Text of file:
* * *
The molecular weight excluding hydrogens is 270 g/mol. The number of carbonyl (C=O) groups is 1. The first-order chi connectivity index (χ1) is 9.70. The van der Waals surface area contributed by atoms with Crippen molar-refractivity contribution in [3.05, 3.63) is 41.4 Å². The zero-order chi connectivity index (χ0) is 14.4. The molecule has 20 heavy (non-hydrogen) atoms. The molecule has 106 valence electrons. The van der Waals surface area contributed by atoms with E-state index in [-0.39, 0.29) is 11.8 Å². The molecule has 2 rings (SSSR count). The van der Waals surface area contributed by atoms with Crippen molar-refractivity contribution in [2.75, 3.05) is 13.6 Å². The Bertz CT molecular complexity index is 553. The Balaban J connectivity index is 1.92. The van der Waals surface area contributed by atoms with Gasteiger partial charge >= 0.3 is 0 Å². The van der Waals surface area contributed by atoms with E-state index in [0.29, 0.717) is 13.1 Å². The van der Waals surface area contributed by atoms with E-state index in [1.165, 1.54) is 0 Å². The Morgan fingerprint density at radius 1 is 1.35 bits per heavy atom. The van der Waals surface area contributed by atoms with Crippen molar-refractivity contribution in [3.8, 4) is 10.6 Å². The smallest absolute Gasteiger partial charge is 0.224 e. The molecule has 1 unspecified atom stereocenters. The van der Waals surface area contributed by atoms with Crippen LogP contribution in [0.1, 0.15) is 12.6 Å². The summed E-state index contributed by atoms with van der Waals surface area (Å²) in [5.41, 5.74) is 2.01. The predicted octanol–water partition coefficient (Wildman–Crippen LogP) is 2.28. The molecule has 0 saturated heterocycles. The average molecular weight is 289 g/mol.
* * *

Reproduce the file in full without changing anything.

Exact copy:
The molecular weight excluding hydrogens is 270 g/mol. The number of carbonyl (C=O) groups is 1. The first-order chi connectivity index (χ1) is 9.70. The van der Waals surface area contributed by atoms with Crippen molar-refractivity contribution in [3.05, 3.63) is 41.4 Å². The zero-order chi connectivity index (χ0) is 14.4. The molecule has 20 heavy (non-hydrogen) atoms. The molecule has 106 valence electrons. The van der Waals surface area contributed by atoms with E-state index in [-0.39, 0.29) is 11.8 Å². The molecule has 2 rings (SSSR count). The van der Waals surface area contributed by atoms with Crippen molar-refractivity contribution in [2.75, 3.05) is 13.6 Å². The Bertz CT molecular complexity index is 553. The Balaban J connectivity index is 1.92. The van der Waals surface area contributed by atoms with Gasteiger partial charge >= 0.3 is 0 Å². The van der Waals surface area contributed by atoms with E-state index in [0.29, 0.717) is 13.1 Å². The van der Waals surface area contributed by atoms with E-state index in [1.165, 1.54) is 0 Å². The Morgan fingerprint density at radius 1 is 1.35 bits per heavy atom. The van der Waals surface area contributed by atoms with Crippen molar-refractivity contribution in [3.8, 4) is 10.6 Å². The smallest absolute Gasteiger partial charge is 0.224 e. The molecule has 1 unspecified atom stereocenters. The van der Waals surface area contributed by atoms with Crippen LogP contribution in [0.1, 0.15) is 12.6 Å². The summed E-state index contributed by atoms with van der Waals surface area (Å²) in [5.41, 5.74) is 2.01. The predicted octanol–water partition coefficient (Wildman–Crippen LogP) is 2.28. The molecule has 0 saturated heterocycles. The average molecular weight is 289 g/mol.